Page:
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Produced & Maintained by Idaho Mountain Express, Box 1013, Ketchum, ID 83340-1013 
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Copyright © 2001 Express Publishing Inc.
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For the week of  October 10 - 16, 2001

  Opinion Column

A deadly ‘enemy’ 
from within?

Commentary by PAT MURPHY

Americans are jittery about foreign terrorists and another sudden, ghastly, brutal surprise attack. But another serious threat to the safety of Americans is with us and thus far has not been publicly discussed: Homegrown terrorists.

They go by various names — so-called survivalists, patriots, militia, eco-terrorists.

But they all share an irrational paranoia and resentment of the U.S. government and what they see as police state tyranny.

They’ve made no secret of their virulent antipathy toward Uncle Sam. Their threats to pick up arms to try to overthrow the government if and when they decide that Washington asserts too much control over our lives are well publicized.

Well, the stage is set.

Washington is imposing tighter controls over American life in the wake of Sept. 11. Even Supreme Court Associate Justice Sandra Day O’Connor concedes that Americans will soon find some of their liberties shrinking. The forecast is for tighter security for years to come.

Increased surveillance and wiretaps of telephones. Armed troops at airports. New laws for detention for suspicious persons. Less privacy with bank accounts.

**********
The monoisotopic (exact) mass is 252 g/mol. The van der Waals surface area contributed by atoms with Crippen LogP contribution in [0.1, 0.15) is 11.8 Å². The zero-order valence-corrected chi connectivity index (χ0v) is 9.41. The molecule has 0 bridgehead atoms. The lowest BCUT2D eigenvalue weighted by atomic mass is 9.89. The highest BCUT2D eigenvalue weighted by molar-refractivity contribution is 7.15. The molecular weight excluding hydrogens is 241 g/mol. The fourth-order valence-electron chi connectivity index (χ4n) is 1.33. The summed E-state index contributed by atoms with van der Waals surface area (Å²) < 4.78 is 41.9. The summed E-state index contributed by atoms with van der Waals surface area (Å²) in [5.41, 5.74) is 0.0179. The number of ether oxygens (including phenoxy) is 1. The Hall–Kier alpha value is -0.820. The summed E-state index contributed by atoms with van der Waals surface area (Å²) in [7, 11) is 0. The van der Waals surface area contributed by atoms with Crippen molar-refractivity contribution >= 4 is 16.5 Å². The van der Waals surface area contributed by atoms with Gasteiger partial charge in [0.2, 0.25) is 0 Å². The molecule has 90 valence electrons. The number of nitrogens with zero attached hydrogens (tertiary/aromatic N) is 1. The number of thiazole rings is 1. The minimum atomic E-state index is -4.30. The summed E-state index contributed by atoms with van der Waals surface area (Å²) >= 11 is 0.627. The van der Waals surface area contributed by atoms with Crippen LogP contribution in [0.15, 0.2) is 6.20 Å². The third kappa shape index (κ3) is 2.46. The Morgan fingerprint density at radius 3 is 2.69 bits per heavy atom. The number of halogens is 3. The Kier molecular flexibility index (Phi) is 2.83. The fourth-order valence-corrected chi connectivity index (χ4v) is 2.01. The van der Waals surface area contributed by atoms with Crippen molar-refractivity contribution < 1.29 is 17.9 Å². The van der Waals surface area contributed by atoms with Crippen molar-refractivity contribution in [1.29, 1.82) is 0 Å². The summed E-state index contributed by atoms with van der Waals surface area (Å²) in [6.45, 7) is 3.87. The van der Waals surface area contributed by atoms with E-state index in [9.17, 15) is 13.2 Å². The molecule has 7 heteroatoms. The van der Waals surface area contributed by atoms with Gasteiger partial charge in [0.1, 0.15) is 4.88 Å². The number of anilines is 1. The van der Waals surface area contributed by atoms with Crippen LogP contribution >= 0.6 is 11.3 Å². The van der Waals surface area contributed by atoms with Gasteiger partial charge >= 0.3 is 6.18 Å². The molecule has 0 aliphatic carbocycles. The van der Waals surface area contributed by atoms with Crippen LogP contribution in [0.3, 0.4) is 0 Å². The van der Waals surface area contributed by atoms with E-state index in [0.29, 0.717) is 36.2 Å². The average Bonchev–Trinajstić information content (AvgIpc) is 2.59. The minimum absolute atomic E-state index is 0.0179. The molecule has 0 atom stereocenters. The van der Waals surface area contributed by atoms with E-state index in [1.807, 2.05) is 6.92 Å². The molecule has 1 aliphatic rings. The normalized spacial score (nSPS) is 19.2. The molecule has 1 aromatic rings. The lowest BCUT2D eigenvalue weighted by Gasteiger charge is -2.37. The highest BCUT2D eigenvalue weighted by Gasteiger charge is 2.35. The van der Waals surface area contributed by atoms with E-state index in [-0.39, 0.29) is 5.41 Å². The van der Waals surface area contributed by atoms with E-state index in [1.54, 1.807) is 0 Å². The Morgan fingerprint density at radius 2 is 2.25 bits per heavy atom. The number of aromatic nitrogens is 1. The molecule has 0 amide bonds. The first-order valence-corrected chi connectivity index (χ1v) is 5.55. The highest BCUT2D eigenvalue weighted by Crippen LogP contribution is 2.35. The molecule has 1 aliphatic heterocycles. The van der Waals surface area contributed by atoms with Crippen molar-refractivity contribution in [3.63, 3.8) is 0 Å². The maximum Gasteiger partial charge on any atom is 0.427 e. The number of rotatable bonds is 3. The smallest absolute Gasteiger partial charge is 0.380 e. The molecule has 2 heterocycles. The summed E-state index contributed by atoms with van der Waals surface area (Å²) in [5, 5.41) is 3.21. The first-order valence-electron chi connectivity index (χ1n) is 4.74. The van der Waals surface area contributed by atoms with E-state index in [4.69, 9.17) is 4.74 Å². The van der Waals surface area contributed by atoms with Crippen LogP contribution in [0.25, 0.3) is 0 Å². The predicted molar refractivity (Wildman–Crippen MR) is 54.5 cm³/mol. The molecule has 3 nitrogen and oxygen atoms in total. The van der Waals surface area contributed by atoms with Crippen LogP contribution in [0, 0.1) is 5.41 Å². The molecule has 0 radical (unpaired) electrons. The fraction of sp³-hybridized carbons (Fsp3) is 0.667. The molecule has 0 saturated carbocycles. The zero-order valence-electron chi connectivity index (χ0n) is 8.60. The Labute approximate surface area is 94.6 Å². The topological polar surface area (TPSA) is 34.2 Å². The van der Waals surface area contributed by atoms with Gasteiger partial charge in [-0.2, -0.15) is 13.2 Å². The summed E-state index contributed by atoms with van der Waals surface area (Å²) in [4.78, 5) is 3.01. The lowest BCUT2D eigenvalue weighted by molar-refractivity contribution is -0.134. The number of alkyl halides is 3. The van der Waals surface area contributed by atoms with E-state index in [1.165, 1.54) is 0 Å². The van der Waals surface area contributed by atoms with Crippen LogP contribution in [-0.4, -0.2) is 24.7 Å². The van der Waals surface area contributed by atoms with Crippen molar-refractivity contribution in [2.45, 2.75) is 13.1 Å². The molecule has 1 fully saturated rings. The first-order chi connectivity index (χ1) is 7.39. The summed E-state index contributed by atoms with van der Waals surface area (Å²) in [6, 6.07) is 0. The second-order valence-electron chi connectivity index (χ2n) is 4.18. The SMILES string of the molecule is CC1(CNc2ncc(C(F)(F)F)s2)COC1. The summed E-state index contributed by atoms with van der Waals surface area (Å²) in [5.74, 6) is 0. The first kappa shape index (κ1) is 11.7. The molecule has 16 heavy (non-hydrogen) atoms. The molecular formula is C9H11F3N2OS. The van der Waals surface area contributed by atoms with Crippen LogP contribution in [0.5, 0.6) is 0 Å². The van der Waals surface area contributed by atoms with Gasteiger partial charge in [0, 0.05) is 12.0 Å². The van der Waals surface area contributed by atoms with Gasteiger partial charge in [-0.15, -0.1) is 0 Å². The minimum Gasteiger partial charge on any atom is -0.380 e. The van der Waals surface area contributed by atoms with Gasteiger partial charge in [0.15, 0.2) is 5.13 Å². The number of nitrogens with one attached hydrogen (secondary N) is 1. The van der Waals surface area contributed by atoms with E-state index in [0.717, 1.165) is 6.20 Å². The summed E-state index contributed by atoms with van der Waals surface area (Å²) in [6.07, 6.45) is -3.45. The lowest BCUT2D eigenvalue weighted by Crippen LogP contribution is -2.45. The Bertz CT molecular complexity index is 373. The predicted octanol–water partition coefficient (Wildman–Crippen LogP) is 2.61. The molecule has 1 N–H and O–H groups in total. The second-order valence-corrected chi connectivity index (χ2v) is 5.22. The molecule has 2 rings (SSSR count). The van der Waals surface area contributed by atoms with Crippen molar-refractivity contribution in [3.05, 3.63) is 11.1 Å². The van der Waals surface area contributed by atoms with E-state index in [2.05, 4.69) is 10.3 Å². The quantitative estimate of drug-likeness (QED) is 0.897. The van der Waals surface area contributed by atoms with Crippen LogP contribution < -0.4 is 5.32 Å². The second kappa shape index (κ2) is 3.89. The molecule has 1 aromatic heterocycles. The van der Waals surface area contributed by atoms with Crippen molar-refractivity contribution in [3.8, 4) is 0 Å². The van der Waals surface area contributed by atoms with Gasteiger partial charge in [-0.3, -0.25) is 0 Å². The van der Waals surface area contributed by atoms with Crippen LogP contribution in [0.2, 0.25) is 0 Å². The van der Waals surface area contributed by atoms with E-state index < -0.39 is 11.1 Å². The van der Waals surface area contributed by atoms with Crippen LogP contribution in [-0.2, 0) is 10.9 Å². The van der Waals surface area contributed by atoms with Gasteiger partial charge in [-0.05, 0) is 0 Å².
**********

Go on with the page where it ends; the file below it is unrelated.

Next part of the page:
Of such grist the militia/patriot/survivalist mentality seethes.

Even as Washington warns of possible new terrorist attacks from Osama bin Laden "sleeper" agents hiding in the United States, local law enforcement agencies are dealing with incidents involving Americans that would be considered of terrorist origin were foreigners involved.

In the first, a drunken Alaskan shot a hole in the Alaska pipeline. Nearly 300,000 gallons of oil were spilled before a clamp could be applied. Because the shooter is American, should his sabotage of a vital energy supply line be treated any less harshly than a terrorist from another country?

Police discovered five camper vehicles in rural Illinois packed with bomb making materials and 12,000 rounds of ammunition belonging to a so-called "survivalist" group. Should the owners be treated less seriously than foreigners? Bombs and 12,000 rounds of ammo are not the customary stocks of rabbit hunters.

And eventually the Federal Aviation Administration must confront this: should passengers tipsy with booze be banned from boarding airline flights and/or should in-flight alcoholic beverages be drastically limited or banned for the duration of the "war" to avoid air rage incidents that could be as disastrous as a terrorist skyjacking?

As patriotic and supportive as virtually all Americans are during these tense times, some are not as civil or as loyal to the government’s or public’s well-being.

Cheerless armed militias that skulk around the woods in camouflage gear practicing with sniper rifles and swapping dark suspicions about the government might exploit today’s tensions to conduct guerrilla warfare against the U.S. government, hoping to blame Muslim terrorists.

Remember, the deadliest terrorism on U.S. soil before Sept. 11 was inflicted by an American, Timothy McVeigh, at Oklahoma City. Other U.S-born bombers in our midst have taken their tolls, too — Unabomber Ted Kaczynski, who killed three and wounded 23 others in 16 incidents; abortion clinic bombers, and the fugitive Atlanta Olympics bombing suspect and anti-gay religious zealot, Eric Robert Rudolph.

The unpleasant, unavoidable fact is that some violent enemies of Americans and their way of life are not strangers from abroad, but from within, and shouldn’t be disregarded lightly because they’re one of us.

The Idaho Mountain Express is distributed free to residents and guests throughout the Sun Valley, Idaho resort area community. Subscribers to the Idaho Mountain Express will read these stories and others in this week's issue.